Jesus Christ does not appear to his disciples without his wounds; those very wounds enabled Thomas to profess his faith. We are not asked to ignore or hide our wounds. A Church with wounds can understand the wounds of today’s world and make them her own, suffering with them, accompanying them and seeking to heal them. A wounded Church does not make herself the centre of things, does not believe that she is perfect, but puts at the centre the one who can heal those wounds, whose name is Jesus Christ.

The knowledge that we are wounded sets us free. Yes, it sets us free from becoming self-referential and thinking ourselves superior. It sets us free from the promethean tendency of “those who ultimately trust only in their own powers and feel superior to others because they observe certain rules or remain intransigently faithful to a particular Catholic style of the past”.[4]

In Jesus, our wounds are risen. They inspire solidarity; they help us to tear down the walls that enclose us in elitism and they impel us to build bridges and to encounter all those yearning for that merciful love which Christ alone can give. “How often we dream up vast apostolic projects, meticulously planned, just like defeated generals! But this is to deny our history as a Church, which is glorious precisely because it is a history of sacrifice, of hopes and daily struggles, of lives spent in service and fidelity to work, tiring as it may be, for all work is ‘the sweat of our brow’”.[5] I am concerned when I see communities more worried about their image, about occupying spaces, about appearances and publicity, than about going out to touch the suffering of our faithful people.

How searching and insightful were the words of warning issued by one Chilean saint: “All those methods will fail that are imposed by uniformity, that try to bring us to God by making us forget about our brothers and sisters, that make us close our eyes to the universe rather than teaching us to open them and raise all things to the Creator of all, that make us selfish and close us in on ourselves”.[6]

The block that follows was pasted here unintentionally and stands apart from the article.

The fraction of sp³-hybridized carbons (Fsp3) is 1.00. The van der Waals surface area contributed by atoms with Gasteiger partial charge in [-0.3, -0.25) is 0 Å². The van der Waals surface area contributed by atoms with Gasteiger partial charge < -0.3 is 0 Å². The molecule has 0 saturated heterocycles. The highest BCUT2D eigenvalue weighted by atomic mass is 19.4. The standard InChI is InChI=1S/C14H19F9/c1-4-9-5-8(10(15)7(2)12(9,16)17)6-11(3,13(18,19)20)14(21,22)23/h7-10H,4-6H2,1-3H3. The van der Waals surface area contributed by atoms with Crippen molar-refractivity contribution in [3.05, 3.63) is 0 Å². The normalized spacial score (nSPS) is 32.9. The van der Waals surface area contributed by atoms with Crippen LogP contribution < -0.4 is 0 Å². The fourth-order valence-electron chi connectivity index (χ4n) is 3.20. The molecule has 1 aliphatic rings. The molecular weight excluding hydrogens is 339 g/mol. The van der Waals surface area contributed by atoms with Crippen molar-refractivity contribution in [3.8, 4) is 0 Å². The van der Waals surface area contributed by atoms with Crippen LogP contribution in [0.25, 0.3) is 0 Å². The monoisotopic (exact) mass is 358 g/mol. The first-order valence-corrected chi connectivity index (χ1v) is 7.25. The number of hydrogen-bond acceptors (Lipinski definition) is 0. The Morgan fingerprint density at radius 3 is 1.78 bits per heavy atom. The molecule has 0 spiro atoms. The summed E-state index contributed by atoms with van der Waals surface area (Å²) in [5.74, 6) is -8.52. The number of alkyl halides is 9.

God’s people neither expect nor need us to be superheroes. They expect pastors, consecrated persons, who know what it is to be compassionate, who can give a helping hand, who can spend time with those who have fallen and, like Jesus, help them to break out of that endless remorse that poisons the soul.

3. Peter transfigured
Jesus asks Peter to discern, and events in Peter’s life then begin to come together, like the prophetic gesture of the washing of feet. Peter, who resisted having his feet washed, now begins to understand that true greatness comes from being lowly and a servant.[7] What a good teacher our Lord is! The prophetic gesture of Jesus points to the prophetic Church that, washed of her sin, is unafraid to go out to serve a wounded humanity.

Peter experienced in his flesh the wound of sin, but also of his own limitations and weaknesses. Yet he learned from Jesus that his wounds could be a path of resurrection. To know both Peter disheartened and Peter transfigured is an invitation to pass from being a Church of the unhappy and disheartened to a Church that serves all those people who are unhappy and disheartened in our midst. A Church capable of serving her Lord in those who are hungry, imprisoned, thirsting, homeless, naked and infirm… (Mt 25:35). A service that has nothing to do with a welfare mentality or an attitude of paternalism, but rather with the conversion of hearts. The problem is not feeding the poor, clothing the naked and visiting the sick, but rather recognizing that the poor, the naked, the sick, prisoners and the homeless have the dignity to sit at our table, to feel “at home” among us, to feel part of a family. This is the sign that the kingdom of heaven is in our midst. This is the sign of a Church wounded by sin, shown mercy by the Lord, and made prophetic by his call.

To renew prophecy is to renew our commitment not to expect an ideal world, an ideal community, or an ideal disciple in order to be able to live and evangelize, but rather to make it possible for every disheartened person to encounter Jesus. One does not love ideal situations or ideal communities; one loves persons.